The tide is turning against celebrating Australia Day: Survey

Governor Lachlan Macquarie issued this poster to assure Aborigines that justice did not depend on race, but the truth proved otherwise. Photo: NSW Library

Governor Lachlan Macquarie issued this poster to assure Aborigines that justice did not depend on race, but the truth proved otherwise. Photo: NSW Library

COVID has forced what has been the largest anti-Australia Day protest off the streets as a new poll reveals public sentiment to change the date is gaining widespread support, especially among the young.

Warriors of the Aboriginal Resistance, described as “a collective … committed to the cause of decolonisation”, has announced it won’t protesting, the first time since 2015 the group hasn’t taken to the streets of Melbourne.

“We want to be on the street fighting for our people but the time isn’t now,” the organisation said, directing people to an online event instead.

Australia Day, celebrated on January 26, marks the date the First Fleet raised a Union Jack at Sydney Cove, called Warrane by the Aboriginal people who fished and lived there.

Close to 234 years later, the date and holiday remain an ongoing source of contention that increasingly divides generations.

CoreData surveyed 1292 people and found “a generational and gender divide among Australians over the significance of the day and its position in the calendar”.

The research consultancy asked whether people planned to celebrate, whether they supported moving the holiday to another date and how their opinions had changed in recent years.

Overall, 54 per cent of respondents said they planned to mark the occasion, with 30 per cent saying they would be celebrating the history and achievements of Australia and 15 per cent “just because it was a public holiday”.

The young disagree

More than two-thirds of respondents aged 26 and under say they won’t be celebrating on January 26, with just over 30 per cent saying they will.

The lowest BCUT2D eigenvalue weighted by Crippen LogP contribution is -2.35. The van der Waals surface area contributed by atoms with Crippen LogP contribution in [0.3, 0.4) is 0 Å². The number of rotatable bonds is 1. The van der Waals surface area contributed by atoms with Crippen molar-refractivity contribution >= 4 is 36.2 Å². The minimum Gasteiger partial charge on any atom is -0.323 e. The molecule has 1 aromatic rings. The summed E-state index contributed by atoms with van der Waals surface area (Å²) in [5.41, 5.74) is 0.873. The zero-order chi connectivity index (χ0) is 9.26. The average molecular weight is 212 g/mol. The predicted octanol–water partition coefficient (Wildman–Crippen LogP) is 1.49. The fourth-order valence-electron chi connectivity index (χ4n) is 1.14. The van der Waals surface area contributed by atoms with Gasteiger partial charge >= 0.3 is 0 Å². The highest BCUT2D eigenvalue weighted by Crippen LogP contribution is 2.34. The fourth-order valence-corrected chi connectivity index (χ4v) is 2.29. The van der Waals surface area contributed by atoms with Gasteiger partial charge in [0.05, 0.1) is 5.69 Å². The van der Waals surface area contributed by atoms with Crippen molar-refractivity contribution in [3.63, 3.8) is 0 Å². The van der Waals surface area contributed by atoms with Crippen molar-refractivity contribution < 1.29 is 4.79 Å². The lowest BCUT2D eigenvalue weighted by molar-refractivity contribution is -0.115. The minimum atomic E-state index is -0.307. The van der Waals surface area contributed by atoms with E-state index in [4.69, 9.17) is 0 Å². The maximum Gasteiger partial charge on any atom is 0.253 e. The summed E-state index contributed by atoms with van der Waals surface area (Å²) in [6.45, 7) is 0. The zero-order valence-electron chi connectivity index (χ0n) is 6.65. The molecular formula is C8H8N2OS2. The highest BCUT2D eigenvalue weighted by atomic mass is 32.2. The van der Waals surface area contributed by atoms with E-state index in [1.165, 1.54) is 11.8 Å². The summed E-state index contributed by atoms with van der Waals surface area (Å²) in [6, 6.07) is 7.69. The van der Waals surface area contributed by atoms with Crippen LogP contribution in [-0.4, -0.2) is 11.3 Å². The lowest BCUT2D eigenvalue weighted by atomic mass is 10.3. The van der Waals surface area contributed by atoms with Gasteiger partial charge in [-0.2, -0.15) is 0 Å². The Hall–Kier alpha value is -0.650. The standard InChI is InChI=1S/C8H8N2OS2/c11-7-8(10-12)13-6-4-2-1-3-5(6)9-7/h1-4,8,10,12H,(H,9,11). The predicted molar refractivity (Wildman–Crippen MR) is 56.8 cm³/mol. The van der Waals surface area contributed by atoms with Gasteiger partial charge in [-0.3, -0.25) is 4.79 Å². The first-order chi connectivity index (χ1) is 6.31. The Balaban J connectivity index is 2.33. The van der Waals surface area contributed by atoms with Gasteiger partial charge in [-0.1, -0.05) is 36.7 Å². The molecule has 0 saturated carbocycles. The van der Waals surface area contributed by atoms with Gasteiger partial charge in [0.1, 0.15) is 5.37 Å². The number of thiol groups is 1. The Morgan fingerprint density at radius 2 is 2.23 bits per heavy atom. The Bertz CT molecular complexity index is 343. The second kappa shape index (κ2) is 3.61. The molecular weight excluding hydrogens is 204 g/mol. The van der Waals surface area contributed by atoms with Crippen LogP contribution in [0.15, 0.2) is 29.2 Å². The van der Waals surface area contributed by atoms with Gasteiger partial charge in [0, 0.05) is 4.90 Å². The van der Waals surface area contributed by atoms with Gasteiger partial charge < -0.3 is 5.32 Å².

But more than 80 per cent of them support moving the date for the sake of improving relations with the Indigenous population, as do more than 70 per cent of those aged 27 to 41.

Support for change dropped among older respondents, with just over 30 per cent of those 56 to 75 and 25 per cent of those older supporting a change in date.

Opinions were more evenly split among 42- to 55-year-olds but the majority still supported keeping the holiday on its current date.

There were also less significant discrepancies in gender.

Men were less likely to support changing the date or having a holiday to reflect on Australian and Aboriginal history than women and were more likely to celebrate Australia Day.

CoreData says “the political overtones” attached to the day and its meaning have “given younger Australians pause to think”.

About 40 per cent of the youngest surveyed group and 30 per cent of the next oldest category said their opinions had changed in recent years “due to their perceptions of the political meaning of the day”.

In contrast, fewer than 10 per cent of the two oldest categories have adjusted their view.


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